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story.lead_photo.caption Fort Smith Mayor George McGill delivers his State of the City address Wednesday, Feb. 19, 2020, at the University of Arkansas at Fort Smith. (Arkansas Democrat-Gazette/Thomas Saccente)

FORT SMITH -- The mayor of Fort Smith has been speaking about the importance of getting a complete and accurate count of Arkansas residents for the 2020 census, and how the covid-19 pandemic ties into that.

In an interview Wednesday, George McGill said the charge given by Gov. Asa Hutchinson to the Arkansas Complete Count Committee, of which McGill is the chairman, was to create "maximum awareness" of the importance of the 2020 census. That included talking about the significance of the federal funding that is driven by the census, which affects, among other things, funding for rural health clinics, highways, education, Medicaid and senior citizens.

McGill also said some of the covid-19 emergency funding that Arkansas will get from the federal government will be driven by the census data that is on file for the state.

"So what we want to do is make sure we complete the census this time around in 2020, and that would ensure ... that we will receive maximum funding in case we ever experience another pandemic, or some other major disaster," McGill said.

McGill said much of the federal funding that Arkansas received after the 2019 Arkansas River flood was determined by census data. According to him, everyone benefits from all residents responding to the census.

"I'm counting on each Arkansan to complete that census, and I'm asking them to do it for all of our essential workers that [are] putting their lives on the line every day to protect us from this virus," McGill said. "Complete that census for the doctor and the nurse. Complete that census for the policemen and firemen that go out every day to make sure our cities are safe, and that all of the essential services are still being delivered. Complete that census for our sanitation workers who go out every day to make sure all the refuse is picked up."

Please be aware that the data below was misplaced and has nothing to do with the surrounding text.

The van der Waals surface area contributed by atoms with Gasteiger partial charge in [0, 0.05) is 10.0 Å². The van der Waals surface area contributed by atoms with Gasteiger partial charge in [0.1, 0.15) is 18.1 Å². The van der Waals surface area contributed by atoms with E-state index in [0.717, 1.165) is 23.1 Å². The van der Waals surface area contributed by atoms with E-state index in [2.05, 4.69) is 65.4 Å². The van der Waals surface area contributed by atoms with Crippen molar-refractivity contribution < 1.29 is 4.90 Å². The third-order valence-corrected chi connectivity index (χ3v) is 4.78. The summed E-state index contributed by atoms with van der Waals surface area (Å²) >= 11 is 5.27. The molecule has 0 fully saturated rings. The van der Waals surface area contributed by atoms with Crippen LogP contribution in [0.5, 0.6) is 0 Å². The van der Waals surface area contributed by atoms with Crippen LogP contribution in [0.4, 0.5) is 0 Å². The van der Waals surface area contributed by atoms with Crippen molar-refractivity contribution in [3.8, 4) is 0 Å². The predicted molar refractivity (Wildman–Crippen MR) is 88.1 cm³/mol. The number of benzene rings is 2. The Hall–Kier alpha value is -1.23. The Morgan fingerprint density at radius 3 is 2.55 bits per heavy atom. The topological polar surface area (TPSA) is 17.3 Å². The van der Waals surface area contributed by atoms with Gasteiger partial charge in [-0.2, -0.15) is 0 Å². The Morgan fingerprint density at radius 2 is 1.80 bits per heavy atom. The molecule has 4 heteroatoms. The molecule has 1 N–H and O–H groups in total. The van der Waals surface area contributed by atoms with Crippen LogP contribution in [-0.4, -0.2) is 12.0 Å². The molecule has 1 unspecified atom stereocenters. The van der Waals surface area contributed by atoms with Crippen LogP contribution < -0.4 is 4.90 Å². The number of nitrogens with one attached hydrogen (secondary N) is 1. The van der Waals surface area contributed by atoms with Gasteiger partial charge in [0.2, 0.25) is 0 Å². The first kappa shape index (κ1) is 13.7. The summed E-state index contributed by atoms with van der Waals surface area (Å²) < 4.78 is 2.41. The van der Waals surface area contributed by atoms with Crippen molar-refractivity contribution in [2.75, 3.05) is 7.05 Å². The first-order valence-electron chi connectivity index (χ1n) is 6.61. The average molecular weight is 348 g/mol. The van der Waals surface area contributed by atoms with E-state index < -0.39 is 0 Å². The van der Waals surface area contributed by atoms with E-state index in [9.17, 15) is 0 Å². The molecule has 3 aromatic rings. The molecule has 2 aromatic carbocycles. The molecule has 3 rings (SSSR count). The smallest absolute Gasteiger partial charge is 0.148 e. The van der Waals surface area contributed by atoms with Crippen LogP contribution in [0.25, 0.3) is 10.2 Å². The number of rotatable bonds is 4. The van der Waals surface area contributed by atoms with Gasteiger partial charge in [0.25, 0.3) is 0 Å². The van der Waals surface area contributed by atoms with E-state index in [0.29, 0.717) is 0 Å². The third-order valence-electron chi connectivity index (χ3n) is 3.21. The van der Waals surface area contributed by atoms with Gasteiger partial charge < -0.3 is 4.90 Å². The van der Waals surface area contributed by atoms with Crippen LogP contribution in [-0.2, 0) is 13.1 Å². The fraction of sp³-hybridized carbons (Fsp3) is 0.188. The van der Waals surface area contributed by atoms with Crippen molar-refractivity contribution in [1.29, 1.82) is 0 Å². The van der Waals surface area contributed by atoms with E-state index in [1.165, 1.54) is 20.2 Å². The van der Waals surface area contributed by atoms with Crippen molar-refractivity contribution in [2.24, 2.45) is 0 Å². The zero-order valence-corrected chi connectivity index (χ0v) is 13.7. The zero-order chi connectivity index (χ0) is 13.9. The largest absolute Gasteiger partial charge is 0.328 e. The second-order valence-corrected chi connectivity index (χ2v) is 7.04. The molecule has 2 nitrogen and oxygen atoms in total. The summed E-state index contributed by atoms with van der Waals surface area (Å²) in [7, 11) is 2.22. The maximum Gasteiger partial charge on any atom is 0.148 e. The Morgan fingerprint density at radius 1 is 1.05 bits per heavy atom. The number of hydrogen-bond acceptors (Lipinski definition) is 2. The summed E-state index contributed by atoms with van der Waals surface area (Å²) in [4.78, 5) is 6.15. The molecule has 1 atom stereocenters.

The Complete Count Committee was established by Hutchinson via Executive Order 19-12 on Aug. 28, according to a news release from Hutchinson's office the same day. In addition to other reasons why the census is important, the order states that an undercount of Arkansas residents could pose a significant loss in federal assistance to the state. Even an undercount of 1% would equate to an estimated loss of $990 million in federal assistance funding formula grant allocations for the next 10 years.

McGill also said that covid-19 has caused a shift in almost every schedule in the United States, including the census. Field operations on the part of the U.S. Census Bureau have been shut down because of the pandemic, with operations being scheduled for reactivation June 1.

"Everything's being pushed back, and so everything will probably not be complete until October," McGill said. "But that gives us more time to create more awareness of the importance of the census."

The U.S. Census 2020 website provides a list of operations that have had to be adjusted as a result of the pandemic. The census self-response phase, for instance, has been extended. It was originally scheduled to last from March 12 to July 31, but now residents can respond to the census all the way through Oct. 31.

The census, McGill estimated, takes 5-7 minutes on average to complete. This can be accomplished online, by mail or by telephone. The fundamental questions for respondents include their name, address and how many people live in their household.

"It's pretty basic," McGill said. "They don't ask any immigration questions, they don't ask any information about Social Security numbers or personal information. They're interested in the number of people living in Arkansas at the time of a census."

The census website states that participating in the census is required by law. If a person doesn't respond, the Census Bureau will follow up with that individual in person to collect his response.

The website also features a map showing self-response rates across the country. As of Thursday, the Arkansas self-response rate was 46.4% compared with the national rate of 49.8%. Within Arkansas, Sebastian County had a self-response rate of 50.5% while Fort Smith had 50%.

State Desk on 04/19/2020

Print Headline: Mayor talks up census response

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